For any additional questions about eligibility, refer to your intended program and learn more about application requirements and any additional requirements such as work experience, academic performance thresholds, and referrals.
If you’re still working on building your qualifications, check out our look at the criminal justice major to find out how you can get an undergraduate degree in physics.
What Kinds of Advanced Physics Degrees Are There?
As with most disciplines, the exact name of your physics master’s degree program may vary from one school to another. At the master’s level, variations include the traditional distinction between master of science (MS) programs and master of arts (MA) programs, with the latter adding humanities and philosophy courses to the core and specialization programs which typically comprise the former. Applied sciences degrees are also commonplace in physics, and heighten the focus on practical and professional skills.
- Master of Physics (MA or MS): A master’s in physics typically takes two years to complete and requires 30-45 credits. Students at this level develop advanced knowledge in specialized areas, such as biophysics, astrophysics, quantum mechanics, or atomic physics. Coursework includes topics such as electrodynamics, advanced calculus, differential equations, quantum mechanics, and statistical physics. Typically, students must also amass lab experience and complete a thesis project. Students with a master’s degree in physics are prepared for advanced and specialized roles such as medical scientist, biophysicist, computer scientist, and more.
- PhD in Physics: A PhD in physics is the most advanced degree you can earn in the field. This terminal degree will typically take three to five years to complete, and requires a combination of advanced coursework, a research project and dissertation, comprehensive exams, and lab or instructional work. At this level, you will already be well into your specialization area. Therefore, you may need to determine where to earn your doctoral degree based on how each school ranks for your specialization. Your PhD will qualify you for an array of high-level professions, including research work as a physicist, astronomer, astrophysicist, biophysicist, or tenured college professor.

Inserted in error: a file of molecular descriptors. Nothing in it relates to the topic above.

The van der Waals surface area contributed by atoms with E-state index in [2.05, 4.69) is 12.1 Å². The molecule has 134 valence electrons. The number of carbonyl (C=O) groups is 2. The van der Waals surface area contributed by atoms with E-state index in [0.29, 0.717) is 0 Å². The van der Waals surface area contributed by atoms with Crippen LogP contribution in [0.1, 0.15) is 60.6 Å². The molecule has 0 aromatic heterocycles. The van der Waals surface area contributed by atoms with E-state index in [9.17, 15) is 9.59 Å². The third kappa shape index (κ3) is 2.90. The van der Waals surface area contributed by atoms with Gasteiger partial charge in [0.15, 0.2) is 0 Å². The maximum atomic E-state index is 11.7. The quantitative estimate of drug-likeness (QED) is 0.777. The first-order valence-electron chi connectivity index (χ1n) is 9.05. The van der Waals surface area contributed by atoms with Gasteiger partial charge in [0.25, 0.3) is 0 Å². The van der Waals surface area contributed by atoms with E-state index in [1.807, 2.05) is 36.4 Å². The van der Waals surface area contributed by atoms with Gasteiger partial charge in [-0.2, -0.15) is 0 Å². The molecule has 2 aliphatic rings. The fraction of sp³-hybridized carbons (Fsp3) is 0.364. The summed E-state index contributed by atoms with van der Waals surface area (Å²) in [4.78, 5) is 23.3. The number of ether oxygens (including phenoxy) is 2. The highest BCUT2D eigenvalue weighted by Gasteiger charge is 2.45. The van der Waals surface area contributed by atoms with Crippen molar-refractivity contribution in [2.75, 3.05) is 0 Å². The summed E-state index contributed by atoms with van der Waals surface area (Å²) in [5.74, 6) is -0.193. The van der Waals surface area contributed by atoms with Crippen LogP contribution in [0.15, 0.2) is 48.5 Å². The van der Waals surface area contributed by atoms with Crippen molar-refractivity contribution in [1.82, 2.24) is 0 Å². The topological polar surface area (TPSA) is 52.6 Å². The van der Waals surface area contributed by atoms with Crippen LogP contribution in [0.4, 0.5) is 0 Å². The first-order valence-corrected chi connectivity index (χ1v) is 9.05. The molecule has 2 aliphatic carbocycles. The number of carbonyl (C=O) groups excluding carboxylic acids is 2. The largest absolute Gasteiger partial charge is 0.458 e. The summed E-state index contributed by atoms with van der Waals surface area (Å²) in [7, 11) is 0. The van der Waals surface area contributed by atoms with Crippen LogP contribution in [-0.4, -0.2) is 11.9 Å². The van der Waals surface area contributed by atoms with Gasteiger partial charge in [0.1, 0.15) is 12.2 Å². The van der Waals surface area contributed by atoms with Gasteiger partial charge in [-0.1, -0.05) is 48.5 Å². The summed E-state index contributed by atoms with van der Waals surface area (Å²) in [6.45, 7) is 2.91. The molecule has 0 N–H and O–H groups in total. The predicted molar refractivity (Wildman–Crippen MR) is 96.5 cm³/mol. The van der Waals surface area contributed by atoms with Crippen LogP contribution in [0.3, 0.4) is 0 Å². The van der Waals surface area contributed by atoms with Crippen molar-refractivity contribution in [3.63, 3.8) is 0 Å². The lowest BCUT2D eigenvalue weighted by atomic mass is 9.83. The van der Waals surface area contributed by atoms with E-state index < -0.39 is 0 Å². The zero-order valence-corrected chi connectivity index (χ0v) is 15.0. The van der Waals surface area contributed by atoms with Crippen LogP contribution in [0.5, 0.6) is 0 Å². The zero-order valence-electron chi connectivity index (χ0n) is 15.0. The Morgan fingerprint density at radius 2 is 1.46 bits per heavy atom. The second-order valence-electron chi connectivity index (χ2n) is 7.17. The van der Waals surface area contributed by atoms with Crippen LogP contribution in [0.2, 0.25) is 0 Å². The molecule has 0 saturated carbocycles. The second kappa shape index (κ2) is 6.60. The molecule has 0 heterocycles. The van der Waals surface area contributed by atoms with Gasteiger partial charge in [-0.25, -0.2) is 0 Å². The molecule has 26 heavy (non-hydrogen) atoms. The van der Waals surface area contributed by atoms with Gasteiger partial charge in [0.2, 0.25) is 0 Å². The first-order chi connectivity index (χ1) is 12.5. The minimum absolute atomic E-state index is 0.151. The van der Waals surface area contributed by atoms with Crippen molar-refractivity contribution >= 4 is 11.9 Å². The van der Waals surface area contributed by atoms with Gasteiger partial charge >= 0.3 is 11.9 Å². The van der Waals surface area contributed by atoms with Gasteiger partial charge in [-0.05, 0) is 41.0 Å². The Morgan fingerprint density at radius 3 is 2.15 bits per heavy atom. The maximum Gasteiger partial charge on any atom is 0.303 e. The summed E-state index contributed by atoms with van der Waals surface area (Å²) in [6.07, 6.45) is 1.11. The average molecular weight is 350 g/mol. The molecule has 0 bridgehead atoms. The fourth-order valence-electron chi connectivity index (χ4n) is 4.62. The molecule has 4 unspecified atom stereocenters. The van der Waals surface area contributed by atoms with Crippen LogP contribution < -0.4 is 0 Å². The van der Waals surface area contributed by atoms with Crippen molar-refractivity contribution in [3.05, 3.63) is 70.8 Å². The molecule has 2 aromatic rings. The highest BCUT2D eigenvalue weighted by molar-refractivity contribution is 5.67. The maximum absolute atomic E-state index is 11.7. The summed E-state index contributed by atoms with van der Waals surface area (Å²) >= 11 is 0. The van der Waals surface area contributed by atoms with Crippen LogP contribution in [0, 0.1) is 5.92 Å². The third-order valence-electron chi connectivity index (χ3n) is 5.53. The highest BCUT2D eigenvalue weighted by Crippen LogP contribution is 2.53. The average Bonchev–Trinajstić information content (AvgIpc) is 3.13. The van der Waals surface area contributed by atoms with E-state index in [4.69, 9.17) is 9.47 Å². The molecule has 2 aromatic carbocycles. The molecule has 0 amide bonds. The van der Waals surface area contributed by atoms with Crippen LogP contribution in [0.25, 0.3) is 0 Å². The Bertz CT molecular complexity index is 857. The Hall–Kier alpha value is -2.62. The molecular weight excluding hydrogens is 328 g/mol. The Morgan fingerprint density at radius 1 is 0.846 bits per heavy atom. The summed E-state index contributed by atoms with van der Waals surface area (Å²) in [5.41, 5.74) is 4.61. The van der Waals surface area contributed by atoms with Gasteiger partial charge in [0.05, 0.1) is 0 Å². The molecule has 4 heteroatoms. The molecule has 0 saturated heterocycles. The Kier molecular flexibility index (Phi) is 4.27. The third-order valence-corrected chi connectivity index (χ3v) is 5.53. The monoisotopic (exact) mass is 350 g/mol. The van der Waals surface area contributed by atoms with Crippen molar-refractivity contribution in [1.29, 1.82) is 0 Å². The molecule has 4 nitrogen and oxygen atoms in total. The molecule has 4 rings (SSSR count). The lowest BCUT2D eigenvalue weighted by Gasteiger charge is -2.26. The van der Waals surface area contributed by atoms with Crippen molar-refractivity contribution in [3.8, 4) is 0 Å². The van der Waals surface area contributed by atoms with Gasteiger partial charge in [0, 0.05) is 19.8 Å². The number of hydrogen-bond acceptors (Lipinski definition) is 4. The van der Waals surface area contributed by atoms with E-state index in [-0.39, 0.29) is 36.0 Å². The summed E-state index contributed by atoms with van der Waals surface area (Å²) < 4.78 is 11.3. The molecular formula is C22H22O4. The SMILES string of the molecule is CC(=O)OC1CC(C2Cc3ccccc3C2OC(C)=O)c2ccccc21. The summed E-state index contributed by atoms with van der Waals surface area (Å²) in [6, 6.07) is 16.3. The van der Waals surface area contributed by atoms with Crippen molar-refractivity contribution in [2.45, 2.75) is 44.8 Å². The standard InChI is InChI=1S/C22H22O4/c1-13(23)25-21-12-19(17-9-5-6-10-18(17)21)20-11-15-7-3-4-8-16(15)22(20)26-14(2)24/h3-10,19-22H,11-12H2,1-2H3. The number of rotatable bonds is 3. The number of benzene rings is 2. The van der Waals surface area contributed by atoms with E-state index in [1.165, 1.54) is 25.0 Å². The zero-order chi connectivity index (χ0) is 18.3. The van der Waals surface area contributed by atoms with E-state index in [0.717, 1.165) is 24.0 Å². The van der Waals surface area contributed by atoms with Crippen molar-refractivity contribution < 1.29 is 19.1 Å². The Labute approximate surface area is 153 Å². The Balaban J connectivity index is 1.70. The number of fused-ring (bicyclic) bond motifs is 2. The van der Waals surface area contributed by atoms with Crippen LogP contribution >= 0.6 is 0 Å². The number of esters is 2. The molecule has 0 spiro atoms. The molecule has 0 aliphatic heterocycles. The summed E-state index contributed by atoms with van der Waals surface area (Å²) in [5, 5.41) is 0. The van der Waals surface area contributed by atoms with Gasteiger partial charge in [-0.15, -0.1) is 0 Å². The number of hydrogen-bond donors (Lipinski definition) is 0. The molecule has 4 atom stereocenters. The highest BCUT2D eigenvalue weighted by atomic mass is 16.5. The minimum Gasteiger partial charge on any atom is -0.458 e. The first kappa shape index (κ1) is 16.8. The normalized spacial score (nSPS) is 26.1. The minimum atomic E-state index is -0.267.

What are Some Popular Physics Specializations?
Physics master’s degrees come in a wide range of specializations. You will likely already have honed in on a concentration as part of your undergraduate studies, and perhaps you’ve accumulated some professional experience in the field. Your concentration as a master of physics will depend largely on your professional goals. Top physics specializations include:
- Atomic Physics
- Medical Physics
- Mathematical Physics
What Courses Will I Take as a Physics Master?
Your specialization will determine many of the courses you’ll take as a Physics major. Likewise, you will be required to take a number of requisite courses on foundational topics such as mechanics and laboratory research. Other common courses may include:
- Electromagnetism and optics
- Statistical and thermal physics
- Quantum mechanics
- Applied Mathematics
- General Field Theory
- Quantum Computing
Is a Master’s Degree in Physics Worth It?
Professionals with advanced degrees in physics are in high demand for a wide range of well-paying jobs. Many roles in the field are extremely specialized, which means that you could be on track for strong earning potential after completing a master’s degree in physics program. According to the BLS, a master’s degree in physics could put you on pace to become a Computer and Information Research Scientist (Median Pay, 2019—$122,840), Mathematician/Statistician(Median Pay, 2019—$92,030), or Physicist (Median Pay, 2019—$122,220).
What Are The Top Jobs With a Master’s In Physics Degree?
Mastering in physics opens up a diverse array of exciting and well-paying careers in science, technology and medicine. Your physics major can lead to a wide range of professional opportunities, including these top jobs:
- Aerospace Engineers
- Postsecondary Teachers
- Chemical Engineers
- Nuclear Technicians
- Medical Scientists
- Biochemists and Biophysicists
- Computer and Information Research Scientists
- Physicists and Astronomers
Curious how far you could go with a master in physics? Start with a look at the top influencers in the field today!***
Now that you know how to earn your master’s degree, check out The Most Influential Schools in Physics:
Check out the full list here and get started on your path to a physics master’s degree.